Poverty is not inevitable; it shames us as a society and as a country; it can affect people of any age, but perhaps it has most impact on children. As a government we said we would take action to tackle child poverty - and we have - but there is more to do and we want to go further. We've promised children a better start in life and more opportunities as they grow up; our driving ambition is to give parents more and better-paid jobs and greater security in which to bring up their families; and to tackle deep-seated inequalities, especially in education and health. We want to ensure equality of opportunity for everyone in Scotland and end the cycle of poverty once and for all.
We therefore propose to enshrine our ambition to eradicate child poverty in a new Child Poverty Bill.
This ambition will be backed up by a robust delivery plan and targets against which we will report our progress, all of which will be anchored in legislation. A Child Poverty Bill will provide a framework for action and ways to hold the Government to account for our efforts in tackling poverty. But this isn't just a job for Government. Our ambition to tackle child poverty must be shared across the whole of Scotland. As part of this process I want to explore how we can work constructively with people who experience poverty and stakeholders such as local government, business and the third sector to maximise our efforts and deliver the best possible results.
Last year, the UK Government announced plans to repeal large parts of the Child Poverty Act 2010 including child poverty targets based on income, and removed child poverty from the remit of the Social Mobility and Child Poverty Commission established by the Act. By their actions, UK Ministers have signalled that they do not see child poverty and the incomes of poor families as priorities. With this Bill, I am signalling that Scottish Ministers profoundly disagree.
Around one in five children live in poverty in Scotland. This is simply unacceptable in a modern, thriving country like ours. Children from the poorest families are less likely to get qualifications, less likely to get a job or go to university. We need to take urgent action - both to help those children who are living in poverty now, and to prevent future generations of children growing up in poverty.
The Child Poverty Bill will build on our existing measurement framework, and will form part of our overall approach to tackling poverty and inequality in Scotland. It will fit within the overarching agenda to be set out in our Fairer Scotland Action Plan.
Our Government Economic Strategy, which has Inclusive Growth at its heart, will be key to delivering our ambitions on child poverty. Inclusive growth underpins our dual ambition to tackle inequality and boost competitiveness. Delivering growth that is genuinely inclusive means creating jobs, promoting fair pay for all and providing the means to ensure people can take up employment opportunities through, for example, increasing childcare, ensuring skills and training is available for our future workforce, and supporting people into employment.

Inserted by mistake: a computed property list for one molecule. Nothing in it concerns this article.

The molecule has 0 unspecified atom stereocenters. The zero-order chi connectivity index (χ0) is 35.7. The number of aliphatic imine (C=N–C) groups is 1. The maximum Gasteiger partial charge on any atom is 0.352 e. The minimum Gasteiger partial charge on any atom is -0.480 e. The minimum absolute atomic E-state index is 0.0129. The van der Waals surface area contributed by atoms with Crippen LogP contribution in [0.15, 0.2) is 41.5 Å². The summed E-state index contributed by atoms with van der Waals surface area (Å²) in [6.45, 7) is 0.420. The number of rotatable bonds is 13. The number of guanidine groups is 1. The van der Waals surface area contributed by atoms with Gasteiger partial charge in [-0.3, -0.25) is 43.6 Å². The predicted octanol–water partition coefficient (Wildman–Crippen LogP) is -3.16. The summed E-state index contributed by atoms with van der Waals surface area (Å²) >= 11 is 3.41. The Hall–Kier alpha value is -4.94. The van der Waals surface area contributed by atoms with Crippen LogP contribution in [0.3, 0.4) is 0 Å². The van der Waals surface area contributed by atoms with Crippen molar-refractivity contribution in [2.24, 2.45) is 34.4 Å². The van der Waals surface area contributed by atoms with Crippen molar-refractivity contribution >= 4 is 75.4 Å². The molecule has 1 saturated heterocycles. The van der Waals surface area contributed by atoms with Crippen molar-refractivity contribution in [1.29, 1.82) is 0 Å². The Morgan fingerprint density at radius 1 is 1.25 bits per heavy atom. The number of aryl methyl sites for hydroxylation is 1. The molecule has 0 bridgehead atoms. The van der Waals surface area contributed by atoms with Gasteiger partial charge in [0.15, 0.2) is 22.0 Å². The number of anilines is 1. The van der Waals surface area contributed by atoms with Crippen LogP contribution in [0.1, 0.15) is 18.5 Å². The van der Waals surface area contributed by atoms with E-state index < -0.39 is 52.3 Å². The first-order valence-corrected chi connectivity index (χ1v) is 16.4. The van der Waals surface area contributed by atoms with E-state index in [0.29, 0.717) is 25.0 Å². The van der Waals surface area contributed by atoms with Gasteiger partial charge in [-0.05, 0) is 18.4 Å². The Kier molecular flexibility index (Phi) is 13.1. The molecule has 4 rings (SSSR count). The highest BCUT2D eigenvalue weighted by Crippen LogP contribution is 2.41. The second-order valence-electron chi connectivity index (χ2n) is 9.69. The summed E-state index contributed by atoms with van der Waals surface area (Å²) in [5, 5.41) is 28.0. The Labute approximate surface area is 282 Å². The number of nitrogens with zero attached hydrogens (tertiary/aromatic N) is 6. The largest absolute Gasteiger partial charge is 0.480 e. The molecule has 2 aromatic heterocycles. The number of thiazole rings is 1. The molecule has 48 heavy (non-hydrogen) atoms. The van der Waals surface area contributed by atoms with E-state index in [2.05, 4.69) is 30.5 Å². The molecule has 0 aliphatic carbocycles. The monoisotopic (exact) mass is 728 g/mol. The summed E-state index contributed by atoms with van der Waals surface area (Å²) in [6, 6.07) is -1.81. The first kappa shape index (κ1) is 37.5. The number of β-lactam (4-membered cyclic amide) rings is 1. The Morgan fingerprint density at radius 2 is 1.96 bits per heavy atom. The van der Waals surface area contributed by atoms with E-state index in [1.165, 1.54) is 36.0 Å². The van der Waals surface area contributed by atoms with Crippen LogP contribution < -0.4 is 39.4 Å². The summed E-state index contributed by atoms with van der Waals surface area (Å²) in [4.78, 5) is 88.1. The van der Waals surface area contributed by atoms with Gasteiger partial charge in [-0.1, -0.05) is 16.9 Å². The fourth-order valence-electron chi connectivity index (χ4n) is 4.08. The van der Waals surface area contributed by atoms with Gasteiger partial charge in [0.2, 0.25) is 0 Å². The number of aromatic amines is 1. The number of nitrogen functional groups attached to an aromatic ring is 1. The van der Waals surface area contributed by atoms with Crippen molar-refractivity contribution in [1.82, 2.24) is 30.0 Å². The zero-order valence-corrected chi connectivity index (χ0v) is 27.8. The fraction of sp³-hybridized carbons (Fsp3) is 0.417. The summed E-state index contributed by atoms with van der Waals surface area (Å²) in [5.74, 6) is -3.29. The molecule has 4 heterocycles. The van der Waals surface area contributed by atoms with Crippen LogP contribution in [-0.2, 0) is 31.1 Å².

Of course, tackling child poverty is increasingly difficult in the face of UK Government welfare cuts and austerity measures which mean that child poverty is projected to rise over the coming years  . Alongside the economic uncertainty caused by the EU Referendum result, we recognise the scale of the challenge. We also recognise that we do not hold many of the necessary levers for change under the current constitutional settlement. But the scale of the challenge should not temper our ambition. We will strive to eradicate child poverty using all the levers available to us. But more than that, we will use this Bill to put in place a framework against which all future action will be measured, ensuring that improvements to services and policies will be sustained and developed for the longer term.
Legislation cannot achieve all of this alone, but it can be a key tool in driving forward meaningful change. It will set clear goals against which our progress will be measured, and will ensure we deliver targeted policies and work closely with partners outside of Government to achieve those goals.
We have had initial discussions with stakeholders, including the Ministerial Advisory Group on Child Poverty and our Independent Advisor on Poverty and Inequalities. Their views have informed the content of this consultation paper which sets out the existing Scottish approach, the background to the current legislative landscape, and our detailed proposals for a new Child Poverty Bill for Scotland. There are questions throughout the document, on which we welcome your views, evidence and comments.
I want to be absolutely clear that the Scottish Government is serious about our ambition to eradicate child poverty, and I want to work together with partners across Scotland to make that ambition a reality.
It is a bold ambition, but I believe that we must be bold in the face of challenge. I am proud to present these proposals, and proud of what they say about us as a government and as a country. Poverty is not inevitable, and we will not allow it to be swept under the carpet.
Cabinet Secretary for Communities, Social Security and Equalities
Email: Gillian Cross, email@example.com
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